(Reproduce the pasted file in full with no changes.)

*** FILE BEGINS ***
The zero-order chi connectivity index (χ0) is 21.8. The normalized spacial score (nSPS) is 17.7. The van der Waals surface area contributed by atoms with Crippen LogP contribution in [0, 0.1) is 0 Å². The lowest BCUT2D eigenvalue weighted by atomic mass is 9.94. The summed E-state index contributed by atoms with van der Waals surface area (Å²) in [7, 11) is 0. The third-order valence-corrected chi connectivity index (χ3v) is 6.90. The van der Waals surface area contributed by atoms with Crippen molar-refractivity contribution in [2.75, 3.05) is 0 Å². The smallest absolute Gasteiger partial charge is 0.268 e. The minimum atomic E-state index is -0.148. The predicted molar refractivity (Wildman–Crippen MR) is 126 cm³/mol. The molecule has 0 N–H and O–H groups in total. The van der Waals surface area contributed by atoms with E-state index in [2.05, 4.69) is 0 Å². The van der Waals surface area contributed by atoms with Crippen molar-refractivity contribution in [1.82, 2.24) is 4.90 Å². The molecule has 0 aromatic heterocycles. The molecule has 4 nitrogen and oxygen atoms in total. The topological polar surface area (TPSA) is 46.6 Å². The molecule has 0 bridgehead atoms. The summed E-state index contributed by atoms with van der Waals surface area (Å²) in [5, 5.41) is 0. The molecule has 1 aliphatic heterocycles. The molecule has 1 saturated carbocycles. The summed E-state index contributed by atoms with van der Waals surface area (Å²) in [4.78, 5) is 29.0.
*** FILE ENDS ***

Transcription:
The zero-order chi connectivity index (χ0) is 21.8. The normalized spacial score (nSPS) is 17.7. The van der Waals surface area contributed by atoms with Crippen LogP contribution in [0, 0.1) is 0 Å². The lowest BCUT2D eigenvalue weighted by atomic mass is 9.94. The summed E-state index contributed by atoms with van der Waals surface area (Å²) in [7, 11) is 0. The third-order valence-corrected chi connectivity index (χ3v) is 6.90. The van der Waals surface area contributed by atoms with Crippen molar-refractivity contribution in [2.75, 3.05) is 0 Å². The smallest absolute Gasteiger partial charge is 0.268 e. The minimum atomic E-state index is -0.148. The predicted molar refractivity (Wildman–Crippen MR) is 126 cm³/mol. The molecule has 0 N–H and O–H groups in total. The van der Waals surface area contributed by atoms with E-state index in [2.05, 4.69) is 0 Å². The van der Waals surface area contributed by atoms with Crippen molar-refractivity contribution in [1.82, 2.24) is 4.90 Å². The molecule has 0 aromatic heterocycles. The molecule has 4 nitrogen and oxygen atoms in total. The topological polar surface area (TPSA) is 46.6 Å². The molecule has 0 bridgehead atoms. The summed E-state index contributed by atoms with van der Waals surface area (Å²) in [5, 5.41) is 0. The molecule has 1 aliphatic heterocycles. The molecule has 1 saturated carbocycles. The summed E-state index contributed by atoms with van der Waals surface area (Å²) in [4.78, 5) is 29.0.